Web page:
2 ounces of cashmere ended up in my fiber stash innocently enough. A friend of mine asked me if I would spin it for her and, of course, I agreed. She’s an awesome friend who deserves handspun, and I wanted to spin cashmere. It’s a win-win in my book. When the cashmere arrived it was as soft and lovely and amazing as I expected it would be. Then the doubt set in. Sure, I knew how to spin yarn, but most of my experience was with long-stapled, grabby wool. Everything I’ve read about cashmere told me it was slippery and had a relatively short staple length. Plus, I hadn’t figured out how to spin fine singles on my wheel yet which was what the cashmere would require. So the fiber sat for I don’t don’t know how long.
It wasn’t until my successful attempt spinning a 3-ply sock yarn during Tour de Fleece 2015 that I started seriously thinking about spinning the cashmere. Spinning that sock yarn meant that I’d finally figured out how to draft a fine yarn. That was half of the hurdle was gone. Now, only the fear of messing up the fiber - because I repeatedly read that it was hard to spin - was holding me back. I didn’t want to waste my friend’s cashmere. If the fiber had been mine, it’d probably still be sitting in fluffy little bundles. It’s not mine though, and I’d been holding on to it for long enough. The only thing left to do was start.
My end goal is to spin a 2-ply fingering weight yarn. Getting the wheel set up in the beginning with just the right amount of tension and twist took some fiddling. The first setting put twist into the fiber but didn’t pull it onto the bobbin. The second adjustment had too much twist and not enough uptake. The third attempt, on a larger whorl setting, was just right with enough twist and enough uptake.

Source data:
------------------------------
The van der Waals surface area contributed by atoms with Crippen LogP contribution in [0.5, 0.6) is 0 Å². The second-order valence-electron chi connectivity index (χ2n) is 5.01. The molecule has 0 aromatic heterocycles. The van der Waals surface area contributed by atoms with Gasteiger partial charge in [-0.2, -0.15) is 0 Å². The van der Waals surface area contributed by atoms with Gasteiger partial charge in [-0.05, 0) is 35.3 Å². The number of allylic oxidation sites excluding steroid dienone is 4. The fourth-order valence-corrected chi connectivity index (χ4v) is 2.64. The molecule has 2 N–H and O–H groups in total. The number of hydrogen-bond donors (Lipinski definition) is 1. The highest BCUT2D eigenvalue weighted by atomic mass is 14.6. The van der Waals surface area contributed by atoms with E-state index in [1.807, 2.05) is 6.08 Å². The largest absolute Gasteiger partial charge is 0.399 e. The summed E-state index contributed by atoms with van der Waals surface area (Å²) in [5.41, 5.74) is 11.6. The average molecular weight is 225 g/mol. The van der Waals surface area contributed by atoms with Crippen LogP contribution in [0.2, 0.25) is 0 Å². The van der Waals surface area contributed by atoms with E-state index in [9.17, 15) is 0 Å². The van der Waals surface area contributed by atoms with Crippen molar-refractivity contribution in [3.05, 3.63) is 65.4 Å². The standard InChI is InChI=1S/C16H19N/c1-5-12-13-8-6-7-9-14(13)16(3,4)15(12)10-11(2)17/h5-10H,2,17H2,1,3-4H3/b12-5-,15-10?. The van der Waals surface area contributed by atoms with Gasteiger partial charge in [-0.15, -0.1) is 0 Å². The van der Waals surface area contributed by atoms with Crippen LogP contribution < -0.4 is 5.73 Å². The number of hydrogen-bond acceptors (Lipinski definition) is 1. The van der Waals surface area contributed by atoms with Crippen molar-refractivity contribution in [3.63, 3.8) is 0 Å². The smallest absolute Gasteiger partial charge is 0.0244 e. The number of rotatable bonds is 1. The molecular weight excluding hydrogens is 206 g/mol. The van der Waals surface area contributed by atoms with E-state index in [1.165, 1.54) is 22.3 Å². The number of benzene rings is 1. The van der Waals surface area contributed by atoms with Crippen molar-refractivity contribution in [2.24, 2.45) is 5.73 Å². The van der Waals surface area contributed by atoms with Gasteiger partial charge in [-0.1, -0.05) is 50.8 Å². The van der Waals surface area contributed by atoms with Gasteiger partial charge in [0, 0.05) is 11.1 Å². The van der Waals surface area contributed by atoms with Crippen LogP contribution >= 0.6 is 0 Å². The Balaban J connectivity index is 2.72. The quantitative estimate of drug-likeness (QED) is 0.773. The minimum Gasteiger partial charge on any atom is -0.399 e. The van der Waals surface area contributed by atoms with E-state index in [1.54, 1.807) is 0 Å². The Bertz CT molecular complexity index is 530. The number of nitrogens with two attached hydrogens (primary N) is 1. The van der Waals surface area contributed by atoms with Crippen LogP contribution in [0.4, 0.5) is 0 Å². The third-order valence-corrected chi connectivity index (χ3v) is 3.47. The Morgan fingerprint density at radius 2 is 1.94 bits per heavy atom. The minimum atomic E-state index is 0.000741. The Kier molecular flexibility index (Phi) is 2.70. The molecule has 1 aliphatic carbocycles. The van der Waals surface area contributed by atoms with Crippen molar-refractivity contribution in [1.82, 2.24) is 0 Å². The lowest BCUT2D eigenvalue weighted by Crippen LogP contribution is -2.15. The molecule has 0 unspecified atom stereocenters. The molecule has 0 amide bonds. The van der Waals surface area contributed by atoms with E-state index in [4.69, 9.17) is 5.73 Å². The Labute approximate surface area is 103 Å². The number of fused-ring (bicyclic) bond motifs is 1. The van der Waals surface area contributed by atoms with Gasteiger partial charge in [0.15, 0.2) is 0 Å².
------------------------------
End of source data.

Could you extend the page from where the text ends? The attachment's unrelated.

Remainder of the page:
I want the yarn to be lofty and airy so I went with a woolen style draft where the twist comes into the fiber supply — only a little twist though since I’m aiming for a fingering weight yarn. Then I waited for the spinning to be hard. I working my way through the second single at the moment, and I’m still waiting for the spinning to be hard. Has it taken more patience and attention? Definitely, but spinning cashmere isn’t the insurmountable challenge that I’d created in my head. Just goes to show that the only way to know that something is “hard”, is to not let fear hold you back and try it for yourself.
I am by no means an expert at spinning cashmere. Not even a little. I’m just fumbling along and finding what works. Are my singles perfect? No, but they’re fairly consistent and holding together. Fingers crossed that the pair doesn’t fall apart during plying - then I’ll have to take back that whole ‘I can spin cashmere’ thing. Stayed tuned for adventures in plying.